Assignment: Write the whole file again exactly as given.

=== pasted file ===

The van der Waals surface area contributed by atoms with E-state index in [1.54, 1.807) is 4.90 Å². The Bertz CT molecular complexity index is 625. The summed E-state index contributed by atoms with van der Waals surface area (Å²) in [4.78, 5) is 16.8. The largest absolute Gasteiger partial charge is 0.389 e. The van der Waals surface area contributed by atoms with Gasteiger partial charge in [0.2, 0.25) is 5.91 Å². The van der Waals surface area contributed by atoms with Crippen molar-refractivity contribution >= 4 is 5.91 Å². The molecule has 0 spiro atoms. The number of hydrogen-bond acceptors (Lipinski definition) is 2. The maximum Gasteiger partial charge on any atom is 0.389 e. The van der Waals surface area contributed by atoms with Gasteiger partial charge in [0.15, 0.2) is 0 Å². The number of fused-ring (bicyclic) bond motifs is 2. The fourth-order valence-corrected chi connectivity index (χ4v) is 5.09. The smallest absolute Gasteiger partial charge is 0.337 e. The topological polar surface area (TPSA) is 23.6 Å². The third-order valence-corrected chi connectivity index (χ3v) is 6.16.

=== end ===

The van der Waals surface area contributed by atoms with E-state index in [1.54, 1.807) is 4.90 Å². The Bertz CT molecular complexity index is 625. The summed E-state index contributed by atoms with van der Waals surface area (Å²) in [4.78, 5) is 16.8. The largest absolute Gasteiger partial charge is 0.389 e. The van der Waals surface area contributed by atoms with Gasteiger partial charge in [0.2, 0.25) is 5.91 Å². The van der Waals surface area contributed by atoms with Crippen molar-refractivity contribution >= 4 is 5.91 Å². The molecule has 0 spiro atoms. The number of hydrogen-bond acceptors (Lipinski definition) is 2. The maximum Gasteiger partial charge on any atom is 0.389 e. The van der Waals surface area contributed by atoms with Gasteiger partial charge in [0.15, 0.2) is 0 Å². The number of fused-ring (bicyclic) bond motifs is 2. The fourth-order valence-corrected chi connectivity index (χ4v) is 5.09. The smallest absolute Gasteiger partial charge is 0.337 e. The topological polar surface area (TPSA) is 23.6 Å². The third-order valence-corrected chi connectivity index (χ3v) is 6.16.